A Pennsylvania supermarket vendor pleaded guilty in federal court in Manhattan on Monday to a conspiracy charge in connection with an alleged multimillion-dollar accounting fraud at a unit of Dutch retailer Royal Ahold, the Dow Jones news agency has reported.

At a hearing before US District Jed S Rakoff, Robert Henuset, a sales manager at Crowley Foods LLC in Yardley, Pennsylvania., pleaded guilty to one count of conspiracy.

Henuset, who was a supplier to US Foodservice a unit of Royal Ahold (AHO), admitted to signing an audit confirmation letter in January 2003 that overstated the amount of money owed to US Foodservice by Crowley.

At the hearing, Henuset said US Foodservice was a “major client” of Crowley Foods and he agreed to sign the letter under “the belief that business relationship would continue uninterrupted if that audit confirmation letter was signed.”

Henuset, 55 years old, faces up to five years in prison in connection with the conspiracy charge. Sentencing is set for March 20.

As part of a plea agreement with the government, prosecutors said the appropriate sentencing guidelines range for Henuset is six months to a year in prison. However, those guidelines are nonbinding and it is ultimately up to the judge decide the appropriate sentence.

Federal prosecutors have charged 16 US Foodservice vendors with aiding former executives at the wholesale food distributor in an alleged scheme to artificially inflate income from its promotional allowances, or supplier rebates, by hundreds of millions of dollars in order to manipulate its earnings. The vendors have been accused of filing false audit confirmation letters on the company’s behalf.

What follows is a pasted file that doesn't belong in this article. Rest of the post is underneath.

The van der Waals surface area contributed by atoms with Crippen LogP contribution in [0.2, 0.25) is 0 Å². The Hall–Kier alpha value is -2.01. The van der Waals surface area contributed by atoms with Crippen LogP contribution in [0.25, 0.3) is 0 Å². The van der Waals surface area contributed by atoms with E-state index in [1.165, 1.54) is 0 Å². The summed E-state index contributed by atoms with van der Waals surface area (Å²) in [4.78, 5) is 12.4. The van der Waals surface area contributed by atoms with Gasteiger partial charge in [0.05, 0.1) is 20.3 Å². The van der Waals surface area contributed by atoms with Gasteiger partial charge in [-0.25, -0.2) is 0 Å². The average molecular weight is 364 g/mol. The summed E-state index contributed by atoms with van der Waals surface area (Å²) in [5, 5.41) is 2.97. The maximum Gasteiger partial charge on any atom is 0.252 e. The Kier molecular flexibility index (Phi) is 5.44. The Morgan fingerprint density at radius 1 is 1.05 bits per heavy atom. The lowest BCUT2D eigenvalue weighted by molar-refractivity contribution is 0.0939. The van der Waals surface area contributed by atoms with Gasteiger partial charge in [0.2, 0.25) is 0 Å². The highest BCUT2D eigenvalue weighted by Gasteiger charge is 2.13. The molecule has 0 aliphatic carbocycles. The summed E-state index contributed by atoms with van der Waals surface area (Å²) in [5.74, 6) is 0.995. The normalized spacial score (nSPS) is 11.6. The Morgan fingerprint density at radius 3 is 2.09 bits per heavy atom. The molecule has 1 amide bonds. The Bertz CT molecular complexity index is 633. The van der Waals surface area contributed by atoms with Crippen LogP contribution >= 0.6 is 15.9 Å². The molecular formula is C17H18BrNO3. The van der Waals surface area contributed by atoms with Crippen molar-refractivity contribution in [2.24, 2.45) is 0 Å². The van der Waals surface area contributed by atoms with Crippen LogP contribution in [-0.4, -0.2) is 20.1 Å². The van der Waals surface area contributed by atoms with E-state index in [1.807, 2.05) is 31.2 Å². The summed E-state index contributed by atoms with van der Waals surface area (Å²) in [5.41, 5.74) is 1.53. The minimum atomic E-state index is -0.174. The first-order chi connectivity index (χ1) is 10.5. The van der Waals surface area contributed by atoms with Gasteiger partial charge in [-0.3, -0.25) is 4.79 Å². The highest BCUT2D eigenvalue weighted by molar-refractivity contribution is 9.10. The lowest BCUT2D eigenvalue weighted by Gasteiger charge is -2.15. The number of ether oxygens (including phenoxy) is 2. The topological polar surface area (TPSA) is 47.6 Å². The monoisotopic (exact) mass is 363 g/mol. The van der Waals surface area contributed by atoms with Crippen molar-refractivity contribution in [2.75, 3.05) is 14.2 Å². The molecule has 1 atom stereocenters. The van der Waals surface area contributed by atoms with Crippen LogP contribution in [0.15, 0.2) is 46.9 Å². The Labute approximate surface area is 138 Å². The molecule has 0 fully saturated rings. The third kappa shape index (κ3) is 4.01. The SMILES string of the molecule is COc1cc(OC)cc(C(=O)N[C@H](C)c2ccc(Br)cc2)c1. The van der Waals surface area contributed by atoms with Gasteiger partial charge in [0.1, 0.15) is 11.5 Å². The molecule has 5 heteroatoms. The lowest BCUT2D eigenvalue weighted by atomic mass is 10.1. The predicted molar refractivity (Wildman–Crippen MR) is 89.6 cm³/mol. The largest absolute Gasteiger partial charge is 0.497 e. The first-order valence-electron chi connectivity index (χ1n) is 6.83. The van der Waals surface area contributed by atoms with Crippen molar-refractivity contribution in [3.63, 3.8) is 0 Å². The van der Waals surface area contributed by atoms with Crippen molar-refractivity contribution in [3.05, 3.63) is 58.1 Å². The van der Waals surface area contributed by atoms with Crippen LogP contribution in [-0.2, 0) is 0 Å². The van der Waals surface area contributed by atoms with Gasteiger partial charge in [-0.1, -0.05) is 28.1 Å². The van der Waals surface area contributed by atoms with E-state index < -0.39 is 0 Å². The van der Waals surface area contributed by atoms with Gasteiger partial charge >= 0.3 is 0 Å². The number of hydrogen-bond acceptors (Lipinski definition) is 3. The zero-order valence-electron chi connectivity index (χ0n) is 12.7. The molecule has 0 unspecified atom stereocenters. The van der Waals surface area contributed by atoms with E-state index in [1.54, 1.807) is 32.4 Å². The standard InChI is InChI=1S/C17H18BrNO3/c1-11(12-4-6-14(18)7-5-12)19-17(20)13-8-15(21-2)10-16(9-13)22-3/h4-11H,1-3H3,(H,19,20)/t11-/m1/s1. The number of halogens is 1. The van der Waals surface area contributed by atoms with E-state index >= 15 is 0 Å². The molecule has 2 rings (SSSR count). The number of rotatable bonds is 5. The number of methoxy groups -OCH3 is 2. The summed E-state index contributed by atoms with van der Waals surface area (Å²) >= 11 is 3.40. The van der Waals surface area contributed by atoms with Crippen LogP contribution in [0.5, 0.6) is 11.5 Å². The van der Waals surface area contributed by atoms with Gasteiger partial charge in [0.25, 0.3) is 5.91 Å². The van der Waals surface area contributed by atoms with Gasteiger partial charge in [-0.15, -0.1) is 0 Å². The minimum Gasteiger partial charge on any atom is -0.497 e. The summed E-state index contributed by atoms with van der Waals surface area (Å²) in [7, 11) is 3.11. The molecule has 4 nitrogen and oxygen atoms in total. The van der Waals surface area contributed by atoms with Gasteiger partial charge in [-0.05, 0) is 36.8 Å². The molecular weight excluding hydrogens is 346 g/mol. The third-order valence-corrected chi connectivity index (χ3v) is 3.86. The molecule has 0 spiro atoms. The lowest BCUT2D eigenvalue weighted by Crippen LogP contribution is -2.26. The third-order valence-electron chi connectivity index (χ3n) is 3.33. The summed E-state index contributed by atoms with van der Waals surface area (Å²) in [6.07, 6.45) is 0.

So far, 15 of those suppliers or brokers, including Henuset, have pleaded guilty to criminal charges in the matter.

The government claims the scheme resulted in US Foodservice and Ahold overstating their earnings by about $800 million between 2000 and 2003. As a result of their manipulation, the executives obtained substantial monetary bonuses, according to court documents.

In July 2004, prosecutors charged Michael Resnick, US Foodservice’s former chief financial officer, and Mark Kaiser, its ex-marketing chief, with securities fraud, conspiracy and making a false filing with the Securities and Exchange Commission in the matter. They have denied wrongdoing.

Previously, Timothy Lee, a former executive vice president of purchasing, and William F. Carter, another former purchasing vice president, pleaded guilty to conspiracy and securities-fraud charges. Lee also has entered a guilty plea to separate charges of insider trading and making false statements to a government official.

On Monday, Ahold said it had agreed to pay EUR945m (US$1.118bn) to shareholders to settle a separate civil lawsuit in the US related to its previously overstated profits.